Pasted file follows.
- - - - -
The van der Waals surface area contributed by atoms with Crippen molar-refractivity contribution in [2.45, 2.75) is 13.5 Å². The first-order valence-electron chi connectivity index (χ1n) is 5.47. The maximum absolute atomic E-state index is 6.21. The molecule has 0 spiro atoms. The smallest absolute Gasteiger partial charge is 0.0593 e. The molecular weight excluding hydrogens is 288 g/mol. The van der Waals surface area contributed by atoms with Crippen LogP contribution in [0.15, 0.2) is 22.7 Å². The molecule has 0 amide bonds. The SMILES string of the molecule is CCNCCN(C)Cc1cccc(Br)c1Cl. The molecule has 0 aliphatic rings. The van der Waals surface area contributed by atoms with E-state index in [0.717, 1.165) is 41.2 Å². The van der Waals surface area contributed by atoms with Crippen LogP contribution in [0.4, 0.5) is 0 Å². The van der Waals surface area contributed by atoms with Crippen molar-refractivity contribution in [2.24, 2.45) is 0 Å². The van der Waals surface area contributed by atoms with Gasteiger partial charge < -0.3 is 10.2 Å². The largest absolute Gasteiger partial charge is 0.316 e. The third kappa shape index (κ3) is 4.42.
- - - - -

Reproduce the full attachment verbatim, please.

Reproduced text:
The van der Waals surface area contributed by atoms with Crippen molar-refractivity contribution in [2.45, 2.75) is 13.5 Å². The first-order valence-electron chi connectivity index (χ1n) is 5.47. The maximum absolute atomic E-state index is 6.21. The molecule has 0 spiro atoms. The smallest absolute Gasteiger partial charge is 0.0593 e. The molecular weight excluding hydrogens is 288 g/mol. The van der Waals surface area contributed by atoms with Crippen LogP contribution in [0.15, 0.2) is 22.7 Å². The molecule has 0 amide bonds. The SMILES string of the molecule is CCNCCN(C)Cc1cccc(Br)c1Cl. The molecule has 0 aliphatic rings. The van der Waals surface area contributed by atoms with E-state index in [0.717, 1.165) is 41.2 Å². The van der Waals surface area contributed by atoms with Crippen LogP contribution in [0.4, 0.5) is 0 Å². The van der Waals surface area contributed by atoms with Crippen molar-refractivity contribution in [2.24, 2.45) is 0 Å². The van der Waals surface area contributed by atoms with Gasteiger partial charge < -0.3 is 10.2 Å². The largest absolute Gasteiger partial charge is 0.316 e. The third kappa shape index (κ3) is 4.42.